It saddens me that most people in the world have little appreciation for what Polynesian Navigators accomplished. They must have sailed thousands of voyages that we will never know of, all across the Pacific Ocean Basin, from one island group just over the horizon to another island group several weeks away. They were all done without any navigational instruments. They were doing this for generations before the European explorers even entered into the waters of the Pacific Ocean during the early stages of western discovery. These gifted Polynesian men that obtained the wisdom and experience should be celebrated for who they were and what they (amazingly) accomplished. Routinely.

For those who don’t know or wish to learn more, start here:


Being a New Zealander I’m well aware of the ability of the early Polynesian navigators and their migration from present day Taiwan through in a great arc through Hawaii, Tahiti, Easter island, Cook Islands and down to New Zealand.
Marvin Creamer would have been well aware of this as well as the fact that the Orkney Islands and the Shetland islands were settled as early as 3000 BC. We have much to learn yet but if you don’t have any pressure to leave there is no pressure to retain the knowledge that makes trans oceanic voyages possible. The Maori over generations lost that skill.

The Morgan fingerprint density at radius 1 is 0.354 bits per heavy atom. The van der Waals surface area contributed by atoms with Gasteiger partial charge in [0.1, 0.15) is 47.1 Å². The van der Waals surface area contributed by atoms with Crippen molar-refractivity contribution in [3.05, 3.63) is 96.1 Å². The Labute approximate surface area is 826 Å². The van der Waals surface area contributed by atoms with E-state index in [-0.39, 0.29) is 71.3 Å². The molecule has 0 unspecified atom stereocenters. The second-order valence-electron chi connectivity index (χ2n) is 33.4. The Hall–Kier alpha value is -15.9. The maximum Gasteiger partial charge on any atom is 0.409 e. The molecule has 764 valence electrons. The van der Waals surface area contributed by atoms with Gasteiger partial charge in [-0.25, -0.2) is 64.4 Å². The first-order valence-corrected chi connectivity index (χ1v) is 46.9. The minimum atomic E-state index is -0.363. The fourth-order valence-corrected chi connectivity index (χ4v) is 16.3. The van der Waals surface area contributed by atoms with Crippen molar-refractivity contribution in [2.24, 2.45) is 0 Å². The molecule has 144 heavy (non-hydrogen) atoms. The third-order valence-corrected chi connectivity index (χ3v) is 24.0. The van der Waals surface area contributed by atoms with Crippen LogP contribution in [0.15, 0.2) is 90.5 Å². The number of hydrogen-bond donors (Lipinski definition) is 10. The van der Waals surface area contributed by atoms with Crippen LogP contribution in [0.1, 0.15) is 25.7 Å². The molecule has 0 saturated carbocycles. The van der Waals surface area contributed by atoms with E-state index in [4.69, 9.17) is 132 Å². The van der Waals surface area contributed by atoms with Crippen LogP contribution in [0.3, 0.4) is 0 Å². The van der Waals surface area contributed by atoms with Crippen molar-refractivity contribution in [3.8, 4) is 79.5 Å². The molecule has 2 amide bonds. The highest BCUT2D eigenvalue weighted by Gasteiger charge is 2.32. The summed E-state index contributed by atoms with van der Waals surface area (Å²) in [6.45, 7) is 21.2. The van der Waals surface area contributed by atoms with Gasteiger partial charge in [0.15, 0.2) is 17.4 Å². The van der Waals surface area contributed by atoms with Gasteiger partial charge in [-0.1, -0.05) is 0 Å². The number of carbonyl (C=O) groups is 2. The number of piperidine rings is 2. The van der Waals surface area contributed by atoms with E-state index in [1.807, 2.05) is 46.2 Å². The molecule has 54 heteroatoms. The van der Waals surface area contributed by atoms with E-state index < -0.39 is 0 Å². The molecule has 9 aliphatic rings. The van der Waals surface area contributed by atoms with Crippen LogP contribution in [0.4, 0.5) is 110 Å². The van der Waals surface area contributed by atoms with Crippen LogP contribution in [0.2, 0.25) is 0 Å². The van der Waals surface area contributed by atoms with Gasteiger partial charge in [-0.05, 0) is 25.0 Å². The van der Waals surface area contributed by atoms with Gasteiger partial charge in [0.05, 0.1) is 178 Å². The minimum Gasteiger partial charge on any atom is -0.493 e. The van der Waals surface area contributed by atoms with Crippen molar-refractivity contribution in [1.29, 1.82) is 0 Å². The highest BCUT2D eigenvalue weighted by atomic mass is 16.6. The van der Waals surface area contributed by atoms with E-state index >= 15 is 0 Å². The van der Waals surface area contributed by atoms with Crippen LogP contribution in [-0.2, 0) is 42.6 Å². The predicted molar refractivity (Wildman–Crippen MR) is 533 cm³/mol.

Looking at the weather in the Orkneys today it must have been a lot warmer 5000 years ago.

Well said.

Edwin Hutchins has a paper on this almost incredible human ability.


Reading that Hitchens paper it’s description how people reason is very similar to the book The Enigma of Reason.

No coincidence that In both that book and the paper Watson’s four-card is mentioned.


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My wife is Micronesian, and her navigation skills have been lost. . . . .


I was telling someone a story about the time I lost track of where I parked in Portland (Maine ) one day. They laughed and asked how could I navigate at sea if I couldn’t get around town without getting lost.

My son was there and he had made a short transit with me one time. My son says “There’s a compass in the wheelhouse and it’s about this big” (holds his hands about a foot apart). “He (meaning me) always stands next to it.”